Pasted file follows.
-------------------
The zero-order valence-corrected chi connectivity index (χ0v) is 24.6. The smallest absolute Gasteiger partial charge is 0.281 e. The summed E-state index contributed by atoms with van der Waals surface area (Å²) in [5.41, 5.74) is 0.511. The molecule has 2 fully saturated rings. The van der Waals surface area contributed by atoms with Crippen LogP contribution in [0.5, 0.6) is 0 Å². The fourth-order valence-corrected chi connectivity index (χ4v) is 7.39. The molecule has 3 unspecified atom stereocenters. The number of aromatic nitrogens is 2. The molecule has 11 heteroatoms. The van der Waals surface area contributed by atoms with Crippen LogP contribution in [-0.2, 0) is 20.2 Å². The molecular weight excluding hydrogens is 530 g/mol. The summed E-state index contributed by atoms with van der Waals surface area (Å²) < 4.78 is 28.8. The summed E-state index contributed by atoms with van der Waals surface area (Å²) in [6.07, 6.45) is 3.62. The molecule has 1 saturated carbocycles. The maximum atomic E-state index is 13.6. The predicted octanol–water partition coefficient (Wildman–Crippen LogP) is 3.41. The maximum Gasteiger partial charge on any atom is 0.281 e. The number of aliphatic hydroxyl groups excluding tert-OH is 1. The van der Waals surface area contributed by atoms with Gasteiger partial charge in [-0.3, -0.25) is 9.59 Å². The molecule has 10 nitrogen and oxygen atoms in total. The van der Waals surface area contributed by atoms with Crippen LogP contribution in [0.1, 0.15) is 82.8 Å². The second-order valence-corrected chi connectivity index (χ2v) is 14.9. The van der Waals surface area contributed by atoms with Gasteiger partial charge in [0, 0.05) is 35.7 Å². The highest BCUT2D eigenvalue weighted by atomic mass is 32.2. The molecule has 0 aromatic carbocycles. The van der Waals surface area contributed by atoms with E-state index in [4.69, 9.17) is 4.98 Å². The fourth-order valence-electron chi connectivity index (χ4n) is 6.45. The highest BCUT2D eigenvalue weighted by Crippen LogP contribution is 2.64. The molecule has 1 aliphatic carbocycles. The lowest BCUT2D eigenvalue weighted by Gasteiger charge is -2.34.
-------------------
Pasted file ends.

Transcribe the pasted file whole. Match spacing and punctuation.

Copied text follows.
The zero-order valence-corrected chi connectivity index (χ0v) is 24.6. The smallest absolute Gasteiger partial charge is 0.281 e. The summed E-state index contributed by atoms with van der Waals surface area (Å²) in [5.41, 5.74) is 0.511. The molecule has 2 fully saturated rings. The van der Waals surface area contributed by atoms with Crippen LogP contribution in [0.5, 0.6) is 0 Å². The fourth-order valence-corrected chi connectivity index (χ4v) is 7.39. The molecule has 3 unspecified atom stereocenters. The number of aromatic nitrogens is 2. The molecule has 11 heteroatoms. The van der Waals surface area contributed by atoms with Crippen LogP contribution in [-0.2, 0) is 20.2 Å². The molecular weight excluding hydrogens is 530 g/mol. The summed E-state index contributed by atoms with van der Waals surface area (Å²) < 4.78 is 28.8. The summed E-state index contributed by atoms with van der Waals surface area (Å²) in [6.07, 6.45) is 3.62. The molecule has 1 saturated carbocycles. The maximum atomic E-state index is 13.6. The predicted octanol–water partition coefficient (Wildman–Crippen LogP) is 3.41. The maximum Gasteiger partial charge on any atom is 0.281 e. The number of aliphatic hydroxyl groups excluding tert-OH is 1. The van der Waals surface area contributed by atoms with Gasteiger partial charge in [-0.3, -0.25) is 9.59 Å². The molecule has 10 nitrogen and oxygen atoms in total. The van der Waals surface area contributed by atoms with Crippen LogP contribution in [0.1, 0.15) is 82.8 Å². The second-order valence-corrected chi connectivity index (χ2v) is 14.9. The van der Waals surface area contributed by atoms with Gasteiger partial charge in [0, 0.05) is 35.7 Å². The highest BCUT2D eigenvalue weighted by atomic mass is 32.2. The molecule has 0 aromatic carbocycles. The van der Waals surface area contributed by atoms with E-state index in [4.69, 9.17) is 4.98 Å². The fourth-order valence-electron chi connectivity index (χ4n) is 6.45. The highest BCUT2D eigenvalue weighted by Crippen LogP contribution is 2.64. The molecule has 1 aliphatic carbocycles. The lowest BCUT2D eigenvalue weighted by Gasteiger charge is -2.34.